For Lent this year, Chicago church is ‘fasting from whiteness’

Analysis by WorldTribune Staff, April 10, 2022

Fasting is one of the ways the faithful imitate Jesus Christ’s sacrifice during his journey into the desert for 40 days. It is known as the Lenten sacrifice.

For the 40-day Lent period preceding Easter this year, a United Church of Christ congregation in suburban Chicago says it is “Fasting From Whiteness”.

The First United Church of Oak Park’s Lenten sacrifice

Like many modern Christian churches, and not only in Chicago, neo-Marxist tenets like Critical Race Theory have become articles of faith.

The First United Church of Oak Park’s “whiteness” fast was announced March 6 at a service marking the start of Lent but only gained wide notice on April 5 in a report by The Post-Millennial.

In a YouTube video posted by the church, the Rev. Lydia Mulkey, identified as the congregation’s associate pastor of education, explains the fast: “In this fast from whiteness, of course, I cannot change the color of my skin or the way that allows me to move through the world but I can change what I listen to, whose voice I prioritize. And so that is kind of the place for our worship services, through Lent, that we would fast for a time from prioritizing White voices.”

The announcement of the “whiteness” fast also featured an accompanying sign on the church’s front lawn, according to Turning Point USA.

TPUSA said the church was creating “disunity” and moving “back to segregation times.”

Churchgoers were encouraged to view whiteness-free worship services on the Church’s YouTube channel.

In a March 29 announcement entitled “Kindness and Privilege”, the church stated: “We honor our fast from whiteness this Lent by prioritizing the voice of Bruce Reyes-Chow through a chapter of his book, In Defense of Kindness.”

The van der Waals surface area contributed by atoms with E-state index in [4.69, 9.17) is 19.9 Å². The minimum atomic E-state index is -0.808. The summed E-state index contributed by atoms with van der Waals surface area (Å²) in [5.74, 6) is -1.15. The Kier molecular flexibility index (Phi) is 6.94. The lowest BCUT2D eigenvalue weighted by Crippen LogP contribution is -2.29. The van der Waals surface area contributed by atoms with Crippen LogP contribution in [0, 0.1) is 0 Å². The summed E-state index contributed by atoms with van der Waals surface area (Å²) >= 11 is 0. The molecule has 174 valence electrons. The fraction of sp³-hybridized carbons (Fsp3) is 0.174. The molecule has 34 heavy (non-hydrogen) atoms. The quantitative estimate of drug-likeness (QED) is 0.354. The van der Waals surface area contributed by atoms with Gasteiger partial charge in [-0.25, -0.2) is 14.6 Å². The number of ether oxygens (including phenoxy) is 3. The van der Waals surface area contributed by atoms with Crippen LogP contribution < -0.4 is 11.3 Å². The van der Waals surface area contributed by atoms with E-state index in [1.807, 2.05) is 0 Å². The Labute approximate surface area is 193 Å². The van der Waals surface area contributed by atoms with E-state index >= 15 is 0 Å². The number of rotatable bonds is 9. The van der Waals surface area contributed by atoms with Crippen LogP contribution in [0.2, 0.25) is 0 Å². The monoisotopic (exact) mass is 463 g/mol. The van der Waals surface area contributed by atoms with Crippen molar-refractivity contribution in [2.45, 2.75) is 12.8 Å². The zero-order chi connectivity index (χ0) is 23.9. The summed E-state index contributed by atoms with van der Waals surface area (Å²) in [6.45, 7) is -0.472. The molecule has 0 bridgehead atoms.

In the book, Reyes-Chow states that those who oppose violent protests are speaking from a place of privilege and should refrain from trying to stop the protests because doing so is an exercise of ” ‘civilizing’ those who do not fit into our understanding of normative behavior.”

Reyes-Chow continues: “For many of us, being uncomfortable about public protests or what we perceive as aggressive expressions of frustration simply identifies our privilege and our ability to shield ourselves from the struggles that others are facing. May our call to civil discourse be more about listening to the genuine struggles of our human sisters, brothers, siblings, neighbors, and strangers than about protecting our own spaces of security. Most people do not engage in public protest or in expressing anger that may put risk on their life, work, or status. So when groups of people are pushed to their boiling point, the least helpful thing to do is to silence them.”

The First United Church of Oak Park announced on its website: “In our worship services throughout Lent, we will not be using any music or liturgy written or composed by white people,”

“Our music will be drawn from the African American spirituals tradition, from South African freedom songs, from Native American traditions, and many, many more,” the church said, adding, “For Lent, it is our prayer that in our spiritual disciplines we may grow as Christians, united in the body of Christ with people of all ages, nations, races, and origins.”

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